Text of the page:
CONTACT:  Michele Clark
Communications Coordinator
573-751-3469

Vol. 45, No. 78

Sept. 16, 2011

Final School Performance Reports Released
Commissioner says, “It Is Time to Raise the Bar.”

State education officials today released final 2011 Annual Performance Reports for all public schools. The APR serves as the report card to the public on how well school districts and charter schools are meeting state standards for academic performance.

“Overall, we are pleased with the large number of districts that are excelling under the state’s current accountability system,” said Commissioner of Education Chris L. Nicastro. “However, we still have a long way to go.

"Missouri schools are making progress in core academic areas, but far too many students are not learning in the classroom what they need to know for success beyond high school," she said. "We must set our standards higher."

Over the past six years, most school districts across the state have increasingly performed well in meeting the state’s 14 performance standards, which include MAP and ACT scores, attendance and graduation rates, college placement indicators and other student achievement measures. The accountability standards for public schools were last revised in 2006. This year, three out of every five school districts across the state met every standard. Another one out of five met all but one.

Based on the final APR scores, a total of 329 school districts out of 521 qualified for the state’s annual “Distinction in Performance” recognition. This recognition is reserved for K-12 school districts that meet at least 13 out of 14 performance standards and K-8 districts that meet at least six out of seven. Districts also must meet all academic standards tied to 2010-11 Missouri Assessment Program results.

For the first time, the Department also recognized three public charter schools with distinction honors this year based on the same performance criteria.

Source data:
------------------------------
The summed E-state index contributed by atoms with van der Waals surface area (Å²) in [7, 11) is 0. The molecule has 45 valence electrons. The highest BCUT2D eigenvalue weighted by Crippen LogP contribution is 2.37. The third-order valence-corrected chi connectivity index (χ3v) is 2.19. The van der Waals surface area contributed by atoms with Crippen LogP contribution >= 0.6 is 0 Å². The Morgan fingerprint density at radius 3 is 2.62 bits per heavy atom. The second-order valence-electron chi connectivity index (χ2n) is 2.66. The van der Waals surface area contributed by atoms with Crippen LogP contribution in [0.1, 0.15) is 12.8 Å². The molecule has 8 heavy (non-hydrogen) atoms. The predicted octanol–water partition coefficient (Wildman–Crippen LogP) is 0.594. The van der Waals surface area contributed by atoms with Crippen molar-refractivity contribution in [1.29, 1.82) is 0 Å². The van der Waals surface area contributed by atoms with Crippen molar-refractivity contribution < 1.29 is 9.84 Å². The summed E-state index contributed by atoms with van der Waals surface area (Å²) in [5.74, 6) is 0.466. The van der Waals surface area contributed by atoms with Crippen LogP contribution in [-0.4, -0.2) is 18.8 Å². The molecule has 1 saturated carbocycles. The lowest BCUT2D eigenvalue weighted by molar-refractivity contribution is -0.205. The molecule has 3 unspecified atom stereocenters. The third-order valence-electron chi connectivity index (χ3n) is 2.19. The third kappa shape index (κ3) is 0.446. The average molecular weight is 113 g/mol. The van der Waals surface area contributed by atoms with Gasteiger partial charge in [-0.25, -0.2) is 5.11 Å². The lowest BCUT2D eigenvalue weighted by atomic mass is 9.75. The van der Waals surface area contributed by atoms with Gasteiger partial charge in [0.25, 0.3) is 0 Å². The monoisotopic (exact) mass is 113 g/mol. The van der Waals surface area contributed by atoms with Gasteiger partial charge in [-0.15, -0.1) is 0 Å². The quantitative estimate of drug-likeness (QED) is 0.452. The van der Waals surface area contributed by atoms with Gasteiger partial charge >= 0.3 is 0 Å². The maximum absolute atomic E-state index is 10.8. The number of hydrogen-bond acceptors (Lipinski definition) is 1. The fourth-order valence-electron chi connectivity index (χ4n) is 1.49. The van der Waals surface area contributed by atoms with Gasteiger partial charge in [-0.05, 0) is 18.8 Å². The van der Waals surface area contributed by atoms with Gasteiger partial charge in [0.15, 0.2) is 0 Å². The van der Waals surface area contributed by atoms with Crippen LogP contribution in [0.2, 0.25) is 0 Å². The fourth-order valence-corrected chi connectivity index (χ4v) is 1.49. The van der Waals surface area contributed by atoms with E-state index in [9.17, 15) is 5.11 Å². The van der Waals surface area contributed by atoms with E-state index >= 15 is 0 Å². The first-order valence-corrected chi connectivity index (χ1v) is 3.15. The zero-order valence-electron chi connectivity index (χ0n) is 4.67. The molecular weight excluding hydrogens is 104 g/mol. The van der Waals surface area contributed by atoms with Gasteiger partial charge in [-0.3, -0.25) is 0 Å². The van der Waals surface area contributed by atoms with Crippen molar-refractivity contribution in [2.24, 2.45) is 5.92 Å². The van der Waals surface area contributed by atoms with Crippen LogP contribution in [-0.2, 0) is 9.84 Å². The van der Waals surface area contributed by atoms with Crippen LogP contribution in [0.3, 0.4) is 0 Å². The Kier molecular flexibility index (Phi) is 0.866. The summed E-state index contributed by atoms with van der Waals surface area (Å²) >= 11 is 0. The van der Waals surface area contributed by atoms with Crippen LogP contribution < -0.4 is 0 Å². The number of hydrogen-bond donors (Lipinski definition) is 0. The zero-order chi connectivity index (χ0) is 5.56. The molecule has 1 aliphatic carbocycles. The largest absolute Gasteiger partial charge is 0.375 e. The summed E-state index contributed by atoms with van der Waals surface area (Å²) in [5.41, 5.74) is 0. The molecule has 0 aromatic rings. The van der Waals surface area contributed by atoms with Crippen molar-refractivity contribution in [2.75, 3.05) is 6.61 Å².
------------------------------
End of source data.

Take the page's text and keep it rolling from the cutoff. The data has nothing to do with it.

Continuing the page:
“This level of achievement confirms that the majority of our schools are ready for higher expectations as the state sets its sights on being among the Top 10 of all states in academic performance by the year 2020,” Nicastro said. “It is time to raise the bar.”

The APR provides a five-year progress report and enables state and local school officials to monitor trends and ensure schools are serving their students’ educational needs.  In addition to identifying schools that are performing well, the APR also reveals which schools are lagging behind and need extra assistance to improve instruction.

Nicastro credits the Missouri School Improvement Program (MSIP) for helping schools succeed. Over the past five years, the number of districts with sub-par performance has been reduced by more than half.

The APR has been part of the state’s school improvement program, which began in 1990. The academic performance results are used by the State Board of Education in accreditation determinations.

Each school district has its accreditation status formally reviewed about every five years by the State Board, but reclassification can be considered sooner if student performance trends signal formal action is merited.

Eighteen districts, some high-performing and others not, are scheduled for review at the State Board’s regular meeting next week (Sept. 20) where Department staff will present six years of student performance data and make classification recommendations. No accreditation determinations can occur without formal action by the State Board.

The final APR reports, as well as the federal Adequate Yearly Progress (AYP) reports, are available on the Department’s data portal.